Have you contacted the NHIS? What is the response from NHIS?
I have sent many text messages and phone calls to the office of NHIS to pay our workers their salaries but there is no positive response. NHIS officials keep on promising to pay the salary but we are running out of patience.
The government for payment of the salaries has released the money but it has not got to them. Definitely, the money has been released because it is a pre-payment mechanism, in the past the money is been paid directly to HMOs from federal government source and HMOs will upload the money and distribute it to healthcare providers nation wide. For instance, in terms of pre-payment if you want to pay for January salary the money must be ready before 14 of December.
The April backlog salary should have been paid latest on 14 of March 2017 according to NHIS guideline but up till date no salary for our workers. These people who have families to feed and pay school fees for their children and at this moment no salary. I have called office of HMO they claims to be verifying before payment of salary. This backlog of salary started recently because there are changes in officials of NHIS but healthcare providers should be carried along.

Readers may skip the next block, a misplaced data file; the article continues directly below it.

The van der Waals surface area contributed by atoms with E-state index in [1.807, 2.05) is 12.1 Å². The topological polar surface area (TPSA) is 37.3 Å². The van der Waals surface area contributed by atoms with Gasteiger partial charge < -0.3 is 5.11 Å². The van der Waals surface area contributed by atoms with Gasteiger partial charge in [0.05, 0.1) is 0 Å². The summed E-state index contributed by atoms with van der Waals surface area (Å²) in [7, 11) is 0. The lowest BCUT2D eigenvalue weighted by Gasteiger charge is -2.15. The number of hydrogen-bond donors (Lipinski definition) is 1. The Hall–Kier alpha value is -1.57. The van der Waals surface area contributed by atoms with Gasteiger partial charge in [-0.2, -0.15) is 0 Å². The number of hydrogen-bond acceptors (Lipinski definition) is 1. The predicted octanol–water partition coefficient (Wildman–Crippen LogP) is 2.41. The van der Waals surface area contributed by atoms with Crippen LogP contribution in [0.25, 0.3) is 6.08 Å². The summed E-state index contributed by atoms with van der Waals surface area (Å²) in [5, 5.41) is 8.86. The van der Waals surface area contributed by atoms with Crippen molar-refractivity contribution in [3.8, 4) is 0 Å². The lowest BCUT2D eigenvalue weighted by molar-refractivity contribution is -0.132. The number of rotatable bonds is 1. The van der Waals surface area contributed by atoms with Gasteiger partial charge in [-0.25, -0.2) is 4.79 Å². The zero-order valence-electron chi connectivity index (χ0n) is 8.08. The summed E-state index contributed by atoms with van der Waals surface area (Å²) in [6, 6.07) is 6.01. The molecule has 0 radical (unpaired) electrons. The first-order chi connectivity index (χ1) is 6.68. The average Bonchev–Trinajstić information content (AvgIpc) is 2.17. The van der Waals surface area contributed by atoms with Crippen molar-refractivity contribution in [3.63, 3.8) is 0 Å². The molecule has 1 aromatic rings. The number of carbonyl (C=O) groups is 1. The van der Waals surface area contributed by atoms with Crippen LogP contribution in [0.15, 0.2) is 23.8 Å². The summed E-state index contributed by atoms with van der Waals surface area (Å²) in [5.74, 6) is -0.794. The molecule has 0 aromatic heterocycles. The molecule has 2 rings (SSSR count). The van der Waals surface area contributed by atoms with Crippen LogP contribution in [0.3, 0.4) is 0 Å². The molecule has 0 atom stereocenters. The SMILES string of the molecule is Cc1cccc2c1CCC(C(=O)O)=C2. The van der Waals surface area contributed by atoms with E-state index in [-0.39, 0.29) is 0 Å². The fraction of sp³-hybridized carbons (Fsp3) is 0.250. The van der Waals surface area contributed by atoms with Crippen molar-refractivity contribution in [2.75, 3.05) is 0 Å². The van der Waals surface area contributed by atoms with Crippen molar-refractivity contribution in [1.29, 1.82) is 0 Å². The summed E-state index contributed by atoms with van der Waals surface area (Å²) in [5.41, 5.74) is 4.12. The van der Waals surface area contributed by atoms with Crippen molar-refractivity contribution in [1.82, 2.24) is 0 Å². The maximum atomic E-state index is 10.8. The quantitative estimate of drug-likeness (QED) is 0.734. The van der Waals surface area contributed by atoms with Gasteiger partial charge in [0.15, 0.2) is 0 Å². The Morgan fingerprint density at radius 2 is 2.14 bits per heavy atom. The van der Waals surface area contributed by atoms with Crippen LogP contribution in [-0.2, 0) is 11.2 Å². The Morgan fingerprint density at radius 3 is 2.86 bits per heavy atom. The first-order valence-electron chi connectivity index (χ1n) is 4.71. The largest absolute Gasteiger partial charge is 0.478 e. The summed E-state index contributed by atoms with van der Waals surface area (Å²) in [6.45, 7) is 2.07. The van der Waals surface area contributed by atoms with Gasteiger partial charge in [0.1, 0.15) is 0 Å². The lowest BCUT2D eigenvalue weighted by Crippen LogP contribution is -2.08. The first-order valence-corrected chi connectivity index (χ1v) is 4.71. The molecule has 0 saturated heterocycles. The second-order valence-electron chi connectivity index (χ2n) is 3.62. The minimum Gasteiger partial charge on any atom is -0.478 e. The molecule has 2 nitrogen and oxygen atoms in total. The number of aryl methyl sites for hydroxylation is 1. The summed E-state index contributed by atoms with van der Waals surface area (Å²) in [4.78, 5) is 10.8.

What the consequences of this backlog of salaries?
The consequences are that it will kill the confidence of healthcare workers and not been happy while attending to patients. The patients will not be attended to properly which we try to avoid. I have sent email to NHIS national Secretary twice and called his mobile phone in several occasions but there was no reply.
The healthcare providers nationwide would meet in Lagos on May 16, 2017 at Malaria Research Centre, Lagos University Teaching Hospital (LASUTH) Ikeja. We are going to discuss what health insurance mean for Nigerians and all healthcare providers are expected to be there. Lagos State Health Insurance Scheme will be the major topic. With this meeting, it is an opportunity for stakeholders to tell us what is going on in the scheme. We do not want to kill the scheme. Health insurance is the best way for Nigerians in terms of health. It is a best way to solve the challenges confronting health sector in the country.